Prime Minister Morgan Tsvangirai of Zimbabwe, speaking with reporters on the margins of the World Economic Forum in Davos, Switzerland, Friday defended the troubled unity government in Harare and called for the West to ease travel and financial restrictions targeting President Robert Mugabe and his inner circle, saying progress in the country should be “rewarded.”
Mr. Tsvangirai said he expects a referendum on a new constitution in October or thereabouts, setting the stage for new national elections in 2011.
The last elections in 2008 handed his Movement for Democratic Change a majority in Parliament, but the official results of the presidential election were inconclusive and Mr. Mugabe won an uncontested second-round ballot.
The elections were marred by violence in which hundreds died. A post-election stalemate was resolved by talks leading to the signature of a Global Political Agreement for power sharing and the formation of an often-fractious government of national unity in February of last year.
Mr. Tsvangirai said the country's move toward democracy was irreversible. He assured potential foreign investors that the country was not backsliding.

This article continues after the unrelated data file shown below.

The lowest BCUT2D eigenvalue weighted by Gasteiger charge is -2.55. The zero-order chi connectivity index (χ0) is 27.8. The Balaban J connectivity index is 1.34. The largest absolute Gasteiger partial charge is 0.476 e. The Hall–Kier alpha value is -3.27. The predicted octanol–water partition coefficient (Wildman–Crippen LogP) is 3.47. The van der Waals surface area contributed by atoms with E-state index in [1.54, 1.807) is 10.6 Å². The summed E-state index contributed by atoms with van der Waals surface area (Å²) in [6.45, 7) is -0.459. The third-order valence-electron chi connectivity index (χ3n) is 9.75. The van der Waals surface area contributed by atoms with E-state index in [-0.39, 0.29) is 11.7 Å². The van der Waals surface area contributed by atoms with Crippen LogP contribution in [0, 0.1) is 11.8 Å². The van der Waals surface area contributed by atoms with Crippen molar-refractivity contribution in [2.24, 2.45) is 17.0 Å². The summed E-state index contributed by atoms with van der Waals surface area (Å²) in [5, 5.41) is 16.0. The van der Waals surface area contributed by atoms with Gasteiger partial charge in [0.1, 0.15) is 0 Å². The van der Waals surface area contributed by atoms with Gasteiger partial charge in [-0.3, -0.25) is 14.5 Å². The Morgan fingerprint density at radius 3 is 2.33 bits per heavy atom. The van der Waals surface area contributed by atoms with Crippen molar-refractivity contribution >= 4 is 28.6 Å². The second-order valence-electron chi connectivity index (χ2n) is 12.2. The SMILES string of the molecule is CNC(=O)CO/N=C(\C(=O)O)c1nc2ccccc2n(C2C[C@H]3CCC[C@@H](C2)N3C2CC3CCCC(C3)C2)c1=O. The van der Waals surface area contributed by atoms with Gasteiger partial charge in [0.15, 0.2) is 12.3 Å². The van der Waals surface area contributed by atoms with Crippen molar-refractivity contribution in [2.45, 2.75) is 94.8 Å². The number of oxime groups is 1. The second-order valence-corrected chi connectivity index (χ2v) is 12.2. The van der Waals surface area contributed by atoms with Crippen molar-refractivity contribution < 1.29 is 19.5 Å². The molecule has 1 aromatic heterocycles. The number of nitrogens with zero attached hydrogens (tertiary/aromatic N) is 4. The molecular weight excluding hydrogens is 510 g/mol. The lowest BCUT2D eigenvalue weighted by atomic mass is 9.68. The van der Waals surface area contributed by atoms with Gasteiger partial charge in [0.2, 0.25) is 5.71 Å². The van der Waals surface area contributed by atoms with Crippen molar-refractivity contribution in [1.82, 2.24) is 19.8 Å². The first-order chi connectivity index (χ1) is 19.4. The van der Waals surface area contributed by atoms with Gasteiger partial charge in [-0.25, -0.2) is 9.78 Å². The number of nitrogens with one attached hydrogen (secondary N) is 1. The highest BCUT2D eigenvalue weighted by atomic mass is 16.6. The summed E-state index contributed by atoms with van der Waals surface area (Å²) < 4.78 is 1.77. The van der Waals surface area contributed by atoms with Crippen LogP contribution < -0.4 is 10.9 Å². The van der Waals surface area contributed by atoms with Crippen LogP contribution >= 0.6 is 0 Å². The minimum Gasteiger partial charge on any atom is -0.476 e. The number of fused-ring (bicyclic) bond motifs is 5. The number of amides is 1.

But some analysts were taken aback by his comments in Davos as progress has been limited on the political and human rights front, and intra-governmental talks on various issues troubling power-sharing have stalled.
ZANU-PF Chairman Simon Khaya Moyo and Information Minister Webster Shamu refused to comment on Mr. Tsvangirai’s remarks.
Deputy Prime Minister Arthur Mutambara, also in Davos, told VOA reporter Blessing Zulu that it is time investors got involved in Zimbabwe - though he added that it is important for the country to brush up its branding.
“What we need to do as a government, what we needed to do as a people is to improve the investment climate in our country, we need to make sure we guarantee security of tenure, we guarantee property rights that business investments are protected in our country," Mutambara said.
Political analyst Charles Mangongera said Mr. Tsvangirai is in a tough spot vis a vis President Mugabe and ZANU-PF, whose politburo linked progress in Harare to lifting of the sanctions, hence his more convincing call for the lifting of Western restrictions despite limited progress in certain areas.
The United States has said it wants to see serious progress on human rights and the rule of law before it will consider lifting sanctions, while linking increased development aid to fulfillment of the terms of the power-sharing pact.